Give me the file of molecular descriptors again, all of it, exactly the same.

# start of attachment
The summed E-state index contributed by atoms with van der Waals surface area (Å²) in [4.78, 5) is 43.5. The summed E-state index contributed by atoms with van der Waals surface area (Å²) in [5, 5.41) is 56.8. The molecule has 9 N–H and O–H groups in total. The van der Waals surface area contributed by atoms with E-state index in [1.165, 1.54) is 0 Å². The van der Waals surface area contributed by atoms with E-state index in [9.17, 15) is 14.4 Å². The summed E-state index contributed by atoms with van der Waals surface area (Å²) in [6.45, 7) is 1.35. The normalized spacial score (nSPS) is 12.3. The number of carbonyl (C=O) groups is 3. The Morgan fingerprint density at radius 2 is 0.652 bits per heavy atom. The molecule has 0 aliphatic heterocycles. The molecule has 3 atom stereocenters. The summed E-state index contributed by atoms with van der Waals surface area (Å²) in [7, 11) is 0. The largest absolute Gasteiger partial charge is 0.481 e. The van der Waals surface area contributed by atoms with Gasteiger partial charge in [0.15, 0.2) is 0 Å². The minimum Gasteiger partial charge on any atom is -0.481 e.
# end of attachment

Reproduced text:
The summed E-state index contributed by atoms with van der Waals surface area (Å²) in [4.78, 5) is 43.5. The summed E-state index contributed by atoms with van der Waals surface area (Å²) in [5, 5.41) is 56.8. The molecule has 9 N–H and O–H groups in total. The van der Waals surface area contributed by atoms with E-state index in [1.165, 1.54) is 0 Å². The van der Waals surface area contributed by atoms with E-state index in [9.17, 15) is 14.4 Å². The summed E-state index contributed by atoms with van der Waals surface area (Å²) in [6.45, 7) is 1.35. The normalized spacial score (nSPS) is 12.3. The number of carbonyl (C=O) groups is 3. The Morgan fingerprint density at radius 2 is 0.652 bits per heavy atom. The molecule has 0 aliphatic heterocycles. The molecule has 3 atom stereocenters. The summed E-state index contributed by atoms with van der Waals surface area (Å²) in [7, 11) is 0. The largest absolute Gasteiger partial charge is 0.481 e. The van der Waals surface area contributed by atoms with Gasteiger partial charge in [0.15, 0.2) is 0 Å². The minimum Gasteiger partial charge on any atom is -0.481 e.